Mumbai police probing conspiracy angle

Those arrested in connection with the Azad Maidan violence being produced at the Quila Court in Mumbai on Sunday.  

More than a thousand people who sparked the violence at Azad Maidan here on Saturday were not a part of the protest groups, but probably came from the suburbs to cause riots, stated the internal police report accessed by The Hindu on Sunday. It said the mob of around 1,000 people was armed with petrol cans, plastic bottles filled with inflammable liquids, hockey sticks, iron rods and bamboos. The police, who have the CCTV footage and footage shot by camerapersons from different television channels with them, are in the process of identifying the perpetrators of the violence and are investigating claims of the riots being a planned conspiracy.

According to the report, at around 3 p.m., when Maulana Gulam Abdul Kadri was giving a provocative speech, a mob of around 3,000 became agitated and came out of the Azad Maidan with banners, flags and bamboos in their hands and raised slogans. They were joined by a group of 1,000 young men who came out of the Chhatrapati Shivaji Terminus railway station. They raised slogans, used abusive language, and soon turned violent despite the police’s appeals for peace, the report stated. It is believed that the mob too wanted to join the protest.

Senior police officials said they were in the process of ascertaining if any provocative speech was made from the dais that instigated the mob.

Official sources said 17 speakers were on the dais during the protest. Only five had finished their speeches. When the fifth speaker — Maulana Kadri — was giving a provocative speech, he was allegedly stopped by a policeman. The speeches made by Maulana Niyamat Noori, Guddu Bhaiyya, Maulana Akhtar Ali, Maulana Amanullah Barkati and Maulana Gulam Abdul Kadri are under the police scanner. The police said that if their speeches were found to be provocative, they would be arrested and booked under Section 153(a) of the Indian Penal Code.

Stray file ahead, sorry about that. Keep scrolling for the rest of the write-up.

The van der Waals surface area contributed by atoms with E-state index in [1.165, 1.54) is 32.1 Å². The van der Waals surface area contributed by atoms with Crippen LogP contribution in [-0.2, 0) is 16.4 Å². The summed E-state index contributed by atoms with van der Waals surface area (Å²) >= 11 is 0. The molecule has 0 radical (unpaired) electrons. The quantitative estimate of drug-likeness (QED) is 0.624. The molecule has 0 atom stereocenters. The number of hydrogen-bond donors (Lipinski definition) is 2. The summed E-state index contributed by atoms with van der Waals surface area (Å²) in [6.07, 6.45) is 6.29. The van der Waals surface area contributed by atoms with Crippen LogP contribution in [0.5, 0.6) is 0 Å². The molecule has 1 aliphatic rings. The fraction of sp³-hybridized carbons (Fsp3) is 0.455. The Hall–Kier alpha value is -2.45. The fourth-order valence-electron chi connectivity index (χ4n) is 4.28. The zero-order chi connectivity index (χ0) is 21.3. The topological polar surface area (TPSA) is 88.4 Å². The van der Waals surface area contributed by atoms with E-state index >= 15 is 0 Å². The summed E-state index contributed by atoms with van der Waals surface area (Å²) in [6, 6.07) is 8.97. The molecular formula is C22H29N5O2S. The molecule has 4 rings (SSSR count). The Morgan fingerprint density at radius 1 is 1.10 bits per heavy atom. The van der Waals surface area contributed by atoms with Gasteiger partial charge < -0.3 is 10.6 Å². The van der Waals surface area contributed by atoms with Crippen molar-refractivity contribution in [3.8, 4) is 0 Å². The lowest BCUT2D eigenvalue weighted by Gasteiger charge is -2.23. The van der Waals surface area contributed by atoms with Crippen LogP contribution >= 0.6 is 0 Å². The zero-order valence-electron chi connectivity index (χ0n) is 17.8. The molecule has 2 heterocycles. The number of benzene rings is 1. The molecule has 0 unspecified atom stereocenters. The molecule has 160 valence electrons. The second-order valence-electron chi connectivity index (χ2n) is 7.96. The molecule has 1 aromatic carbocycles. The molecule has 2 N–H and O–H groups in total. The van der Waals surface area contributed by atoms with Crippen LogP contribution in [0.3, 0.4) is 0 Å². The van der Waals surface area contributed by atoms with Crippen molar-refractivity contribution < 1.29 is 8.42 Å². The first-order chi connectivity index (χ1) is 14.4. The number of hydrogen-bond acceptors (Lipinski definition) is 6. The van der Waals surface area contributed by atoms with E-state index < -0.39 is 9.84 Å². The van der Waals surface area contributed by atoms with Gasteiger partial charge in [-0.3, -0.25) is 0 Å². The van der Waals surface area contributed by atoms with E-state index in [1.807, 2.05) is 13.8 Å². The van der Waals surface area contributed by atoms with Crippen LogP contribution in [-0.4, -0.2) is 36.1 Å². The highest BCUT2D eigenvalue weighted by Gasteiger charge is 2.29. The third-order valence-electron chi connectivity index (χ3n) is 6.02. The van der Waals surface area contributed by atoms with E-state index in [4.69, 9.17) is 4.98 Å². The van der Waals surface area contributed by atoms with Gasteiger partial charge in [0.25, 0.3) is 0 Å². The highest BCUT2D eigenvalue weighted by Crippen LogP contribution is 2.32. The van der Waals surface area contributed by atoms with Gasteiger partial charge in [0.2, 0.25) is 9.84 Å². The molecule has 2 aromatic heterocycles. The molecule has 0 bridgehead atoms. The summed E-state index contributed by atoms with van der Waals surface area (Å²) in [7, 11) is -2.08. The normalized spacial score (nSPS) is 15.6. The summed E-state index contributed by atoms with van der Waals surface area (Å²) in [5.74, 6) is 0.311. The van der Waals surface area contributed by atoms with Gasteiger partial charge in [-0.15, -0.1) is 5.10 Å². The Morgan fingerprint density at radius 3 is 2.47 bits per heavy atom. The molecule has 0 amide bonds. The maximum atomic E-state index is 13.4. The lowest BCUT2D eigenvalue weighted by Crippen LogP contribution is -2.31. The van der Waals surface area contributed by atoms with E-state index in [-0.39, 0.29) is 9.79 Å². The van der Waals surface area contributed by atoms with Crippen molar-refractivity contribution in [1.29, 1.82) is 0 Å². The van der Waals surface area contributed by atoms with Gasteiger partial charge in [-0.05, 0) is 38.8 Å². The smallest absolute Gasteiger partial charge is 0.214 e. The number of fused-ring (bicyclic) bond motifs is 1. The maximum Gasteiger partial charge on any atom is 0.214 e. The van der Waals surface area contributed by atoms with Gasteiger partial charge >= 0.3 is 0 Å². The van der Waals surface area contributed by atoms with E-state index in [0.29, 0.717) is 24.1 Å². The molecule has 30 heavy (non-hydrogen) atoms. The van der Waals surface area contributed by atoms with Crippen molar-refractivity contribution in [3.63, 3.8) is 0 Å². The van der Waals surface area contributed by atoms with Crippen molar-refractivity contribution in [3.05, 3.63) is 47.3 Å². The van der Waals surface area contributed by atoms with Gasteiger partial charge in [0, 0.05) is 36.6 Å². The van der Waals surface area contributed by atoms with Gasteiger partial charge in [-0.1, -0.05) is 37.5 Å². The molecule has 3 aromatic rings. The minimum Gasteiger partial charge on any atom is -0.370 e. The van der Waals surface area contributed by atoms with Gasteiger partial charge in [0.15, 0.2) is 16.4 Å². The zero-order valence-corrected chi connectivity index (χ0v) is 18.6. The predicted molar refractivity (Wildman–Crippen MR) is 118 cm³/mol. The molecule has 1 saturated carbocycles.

According to the report, the rioters allegedly molested women constables on duty, snatched two Self-Loading Rifles and one service revolver, 160 live rounds of cartridges, including 150 rounds of SLR and 10 rounds of service revolver. They also desecrated the ‘Amar Jawan’ memorial at CST and tried to burn down police vans with policemen in them.

“It was sheer luck that we were able to rescue the policemen from the vans. The mob had locked them in and was not allowing them to come out,” a senior police officer told The Hindu.

On Sunday, the police recovered 19 of the 150 missing rounds of SLR cartridges abandoned in the neighbouring Thane district’s Mumbra area.

The rest of the cartridges are yet to be recovered.

No terror angle

Senior police officials, however, denied any terror angle to the incident. They also denied there was intelligence failure. But according to sources, the Mumbai Police Cyber Crime Cell had information, two days ago, about objectionable and provocative pictures being uploaded on Facebook about “atrocities” against Muslims in Myanmar. Senior officials denied the reports. “We did not have any such information,” an officer told The Hindu.

The police also claimed that adequate forces were present to control the mob. While the police had estimated that no more than 5,000 protesters would turn up, the organisers had given an estimate of 1,500 people.

Mumbai Joint Commissioner of Police (Crime) Himanshu Roy said police were in control of the situation by 3.50 p.m, half an hour after the violence broke out.


Meanwhile, the police on Sunday arrested 23 people on charges of arson, rioting, outraging the modesty of a woman, damaging public property and causing grievous injuries to people. They claimed that they were caught red-handed during the riots. None of the organisers have been arrested yet. The police will scrutinise the role of the organisers who belonged to the Madina Tulam Foundation, Raza Academy and some other Muslim organisations.

The accused were remanded to police custody till August 19.

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Printable version | Sep 24, 2021 6:19:18 AM |

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